Portland Boil Alert – Noticing what Works

I just got a phone call from a woman I don’t know.  It was my second time to hear her voice.  The first time was yesterday afternoon when she called everyone in Portland, Oregon to tell us we needed to boil our drinking water.  E Coli had been found in the drinking supply.  We needed to be careful and via ‘reverse 911’ the officials of our city were letting us know. So,… Read More

Thirteen Ways We’re Not Helpless – Notes from the Edge of the Cliff

There are a lot of things that could be said about right now, today, December 31, 2012. For starters, we in the Northern Hemisphere are in the darkest time of year.  In Portland, Oregon the days are short, and most often gray and wet.  Nonetheless, we, like all of us, are in a great series of collectively signified moments that invite suspension of despair and the joyful tending of possibility. On December… Read More

Listen to Each Other

Today is Veteran’s Day.  I know that among the reasons I am here typing these words onto this screen with lunch cooking on the stove is the presence and courage of the men and women who over time have been warriors in this country and on this planet.  I’m not a big fan of armed conflict — not a big fan of war — and still I know that for the largest… Read More

In the run up to the election — An ANTIDOTE

Another post so soon??? YES!  Here’s an antidote to all the contention and polemic flying around the airwaves and unfortunately, too easily eddying in our own ruminations. We still have over a week before the election.  During that time it’s only vastly possible that the theater of opposition will amp up.  The essential subtext of all the contention is that we the people not only should but do dislike, disrespect and fear… Read More

How to Listen to Presidential Candidates

My work is in a graduate school.  I am responsible for helping prepare people to be educators, mental health professionals and community leaders.  We need them, so I give my very best to enabling their brilliance and their good hearts. One of the questions I often ask my students is, “What do you want?”  I sometimes have them write for a while – a good while – in answer to this question. … Read More

Post National Conventions – the Anniversary Celebration of a Brain Tumor

This morning a friend in Omaha told me about Sam, a friend of his who was off for ten days on a third anniversary trip to the particular beauty of the Colorado Rockies around Estes Park. My friend has spoken of Sam before, describing him as a notably successful businessman who’s built a thriving company that supplies materials for building or renovating homes.  Sam’s success, though, is lately not enough to bring… Read More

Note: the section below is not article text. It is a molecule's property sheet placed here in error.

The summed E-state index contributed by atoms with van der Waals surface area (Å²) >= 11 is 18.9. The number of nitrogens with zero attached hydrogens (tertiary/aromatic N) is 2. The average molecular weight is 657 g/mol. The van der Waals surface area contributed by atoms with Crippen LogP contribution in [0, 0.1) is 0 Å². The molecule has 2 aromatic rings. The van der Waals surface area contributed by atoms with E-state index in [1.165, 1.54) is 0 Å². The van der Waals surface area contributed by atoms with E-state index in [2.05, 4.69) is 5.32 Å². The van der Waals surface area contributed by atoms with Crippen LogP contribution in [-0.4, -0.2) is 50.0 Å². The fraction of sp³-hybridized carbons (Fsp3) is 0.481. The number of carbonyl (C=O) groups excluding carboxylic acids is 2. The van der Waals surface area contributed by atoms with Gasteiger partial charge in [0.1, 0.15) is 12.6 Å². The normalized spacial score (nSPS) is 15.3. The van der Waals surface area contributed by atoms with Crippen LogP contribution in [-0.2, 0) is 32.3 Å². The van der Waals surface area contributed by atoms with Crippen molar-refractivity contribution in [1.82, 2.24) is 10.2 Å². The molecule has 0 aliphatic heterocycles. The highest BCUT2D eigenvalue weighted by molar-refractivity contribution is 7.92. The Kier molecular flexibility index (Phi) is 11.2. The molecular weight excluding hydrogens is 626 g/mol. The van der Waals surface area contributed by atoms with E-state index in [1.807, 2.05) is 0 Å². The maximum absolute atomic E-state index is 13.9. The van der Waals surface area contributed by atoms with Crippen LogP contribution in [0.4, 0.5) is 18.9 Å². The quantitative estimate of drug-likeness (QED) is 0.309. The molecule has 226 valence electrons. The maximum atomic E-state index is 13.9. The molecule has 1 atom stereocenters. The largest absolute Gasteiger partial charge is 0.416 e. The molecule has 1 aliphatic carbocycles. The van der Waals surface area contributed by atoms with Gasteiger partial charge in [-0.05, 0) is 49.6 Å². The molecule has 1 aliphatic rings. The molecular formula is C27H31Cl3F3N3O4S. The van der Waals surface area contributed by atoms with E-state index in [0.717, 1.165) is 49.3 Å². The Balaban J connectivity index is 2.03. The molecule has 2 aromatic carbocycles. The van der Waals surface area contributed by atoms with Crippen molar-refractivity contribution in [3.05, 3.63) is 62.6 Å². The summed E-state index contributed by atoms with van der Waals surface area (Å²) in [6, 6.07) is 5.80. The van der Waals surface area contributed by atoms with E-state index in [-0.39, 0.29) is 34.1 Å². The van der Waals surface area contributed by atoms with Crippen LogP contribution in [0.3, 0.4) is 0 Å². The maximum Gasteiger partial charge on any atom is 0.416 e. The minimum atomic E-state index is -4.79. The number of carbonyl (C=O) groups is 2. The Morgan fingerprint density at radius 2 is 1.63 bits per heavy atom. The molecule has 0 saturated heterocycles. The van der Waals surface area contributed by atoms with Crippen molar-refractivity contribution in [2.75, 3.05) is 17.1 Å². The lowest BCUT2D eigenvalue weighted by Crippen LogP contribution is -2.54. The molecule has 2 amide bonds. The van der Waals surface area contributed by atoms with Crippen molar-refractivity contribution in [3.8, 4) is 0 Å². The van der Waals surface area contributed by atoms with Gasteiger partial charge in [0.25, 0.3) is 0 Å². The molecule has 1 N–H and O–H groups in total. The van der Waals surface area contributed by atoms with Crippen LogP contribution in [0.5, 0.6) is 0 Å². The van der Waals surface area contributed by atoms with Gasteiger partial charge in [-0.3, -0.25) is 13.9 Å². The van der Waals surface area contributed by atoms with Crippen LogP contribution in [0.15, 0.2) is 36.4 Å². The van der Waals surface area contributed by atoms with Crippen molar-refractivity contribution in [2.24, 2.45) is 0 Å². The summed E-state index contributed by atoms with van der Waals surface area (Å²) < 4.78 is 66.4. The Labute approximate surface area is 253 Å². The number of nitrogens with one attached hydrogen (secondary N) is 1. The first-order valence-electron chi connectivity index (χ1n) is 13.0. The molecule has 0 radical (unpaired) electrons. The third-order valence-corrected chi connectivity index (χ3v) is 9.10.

Election Year Politics – Hold on to your Limbic System!

If there were a word to sum up the trouble with our elections and the leaders they bring us, what would it be?  Thinking back on the 100 Voices I listened to in 2009, Americans around the country offered words like immature, disappointing, ridiculous, greedy, irrelevant.  Ed Kemp, III in Jackson, MS said “useless.”  Then he elaborated.  “Senators and congressmen ought to all be farmers.  They get up in the morning.  They… Read More

XXX Olympiad — Blog readership plummets

Not that the number was that sky-high to begin with – although of late there have been readers from India, Pakistan, Indonesia, Israel and Brazil – even one reader from Sierra Leon.  I don’t know if all of the countries represented by readers on this little blog are also represented at the Olympics.  I can’t because of a lot of things.  A lot of work, for starters; and then there’s the super… Read More

Mary Says, Mitt Says

My 19-year-old niece Mary is in Israel.  So is Mitt Romney.  Mary arrived almost 4 weeks ago to assist with rebuilding homes of Palestinian people that have been destroyed in the areas of the country historically populated by Palestinians now being displaced.  Many of those lands are occupied by Jewish settlers. These are complicated issues from the standpoint of local, national and international politics.  They are less complicated but more urgent and… Read More

Rose Festival, Jubilee and Jazz

My friend, Mark, is teaching himself to play the piano.  He’s reading a book by David Sudnow called Ways of the Hand.  Sudnow’s book sounds daunting (at its easiest).  It’s a phenomenological inquiry into the intersection of physical forms (hands and all their linked physiology), consciousness and the music of jazz piano.  Or at least that’s the closest I can come to a description. Mark says, “Music lives in the hands.  Every… Read More